January 23-25, 2020
In recent years, the field of human-animal studies has experienced an unprecedented growth. Indeed, the animal turn, as Harriet Ritvo called this paradigm shift, has promoted “new understandings of the role of animals in the past and at present.” Among other aspects, scholars have begun to explore the agency of animals and to discuss their influence on storytelling and the construction of knowledge. Given these developments and the emergence of human-animal studies as a distinct institutionalized discourse, it is somewhat surprising that the questions of how we teach human-animal studies and how this field may change didactics have received little attention.
Therefore, the symposium “Teaching Human-Animal Studies” aims to explore different ways of teaching human-animal studies in school and university classrooms. Areas of interest include, but are not limited to, the connections between teaching human-animal studies and
- animal auto/biographies
- interspecies communication
- literary, cinematic, and comic animal studies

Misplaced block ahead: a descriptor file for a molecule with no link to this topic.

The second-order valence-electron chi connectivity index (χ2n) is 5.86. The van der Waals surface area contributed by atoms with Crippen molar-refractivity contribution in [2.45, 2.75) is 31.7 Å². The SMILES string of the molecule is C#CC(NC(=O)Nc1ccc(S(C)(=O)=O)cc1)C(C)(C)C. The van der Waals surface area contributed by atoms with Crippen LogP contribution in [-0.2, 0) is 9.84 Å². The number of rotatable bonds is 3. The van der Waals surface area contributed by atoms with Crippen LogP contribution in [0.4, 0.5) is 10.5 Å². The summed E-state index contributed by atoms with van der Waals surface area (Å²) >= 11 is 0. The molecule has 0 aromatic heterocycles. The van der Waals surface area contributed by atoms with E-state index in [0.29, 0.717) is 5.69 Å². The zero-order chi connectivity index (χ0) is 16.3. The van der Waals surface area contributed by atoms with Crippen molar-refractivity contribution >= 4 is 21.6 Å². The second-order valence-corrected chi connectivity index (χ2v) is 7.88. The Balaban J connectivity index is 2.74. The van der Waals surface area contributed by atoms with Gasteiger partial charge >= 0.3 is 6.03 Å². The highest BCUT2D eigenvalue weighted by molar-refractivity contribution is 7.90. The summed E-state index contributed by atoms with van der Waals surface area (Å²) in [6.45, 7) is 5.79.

- historical human-animal studies and animal historicity
- practices of human-animal relations
- animal spaces, animal places, and animal geographies
- the material turn in human-animal studies
We welcome papers addressing these issues from inter- and transdisciplinary angles as well as from across human-animal studies disciplines, including geography, anthropology, literary studies, art history, history, cultural studies, and philosophy.
The symposium, which is organized by Micha Edlich, Andreas Hübner, and Maria Moss under the auspices of the Institute of English Studies, will be held at Leuphana Universität Lüneburg from January 23 to 25, 2020. Please send your abstract (in English or German) of no more than 300 words and a brief biography to firstname.lastname@example.org by August 1, 2019. Presentations will be 25 minutes followed by a discussion.
Select papers will be published.